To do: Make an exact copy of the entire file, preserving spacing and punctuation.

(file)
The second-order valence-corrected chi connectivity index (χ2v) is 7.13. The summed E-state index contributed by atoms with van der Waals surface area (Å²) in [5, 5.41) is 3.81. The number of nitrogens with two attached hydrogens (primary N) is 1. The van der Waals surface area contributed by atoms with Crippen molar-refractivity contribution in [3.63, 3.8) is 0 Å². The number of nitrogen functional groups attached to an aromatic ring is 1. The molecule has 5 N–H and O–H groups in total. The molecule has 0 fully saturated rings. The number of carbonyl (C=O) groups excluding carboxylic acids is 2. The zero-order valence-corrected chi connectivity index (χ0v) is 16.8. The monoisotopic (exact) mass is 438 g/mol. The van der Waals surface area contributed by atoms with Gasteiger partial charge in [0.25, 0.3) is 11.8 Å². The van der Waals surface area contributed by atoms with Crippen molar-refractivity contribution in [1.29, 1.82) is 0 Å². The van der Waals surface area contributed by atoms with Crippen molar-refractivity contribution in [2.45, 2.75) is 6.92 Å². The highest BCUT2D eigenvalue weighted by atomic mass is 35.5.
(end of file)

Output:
The second-order valence-corrected chi connectivity index (χ2v) is 7.13. The summed E-state index contributed by atoms with van der Waals surface area (Å²) in [5, 5.41) is 3.81. The number of nitrogens with two attached hydrogens (primary N) is 1. The van der Waals surface area contributed by atoms with Crippen molar-refractivity contribution in [3.63, 3.8) is 0 Å². The number of nitrogen functional groups attached to an aromatic ring is 1. The molecule has 5 N–H and O–H groups in total. The molecule has 0 fully saturated rings. The number of carbonyl (C=O) groups excluding carboxylic acids is 2. The zero-order valence-corrected chi connectivity index (χ0v) is 16.8. The monoisotopic (exact) mass is 438 g/mol. The van der Waals surface area contributed by atoms with Gasteiger partial charge in [0.25, 0.3) is 11.8 Å². The van der Waals surface area contributed by atoms with Crippen molar-refractivity contribution in [1.29, 1.82) is 0 Å². The van der Waals surface area contributed by atoms with Crippen molar-refractivity contribution in [2.45, 2.75) is 6.92 Å². The highest BCUT2D eigenvalue weighted by atomic mass is 35.5.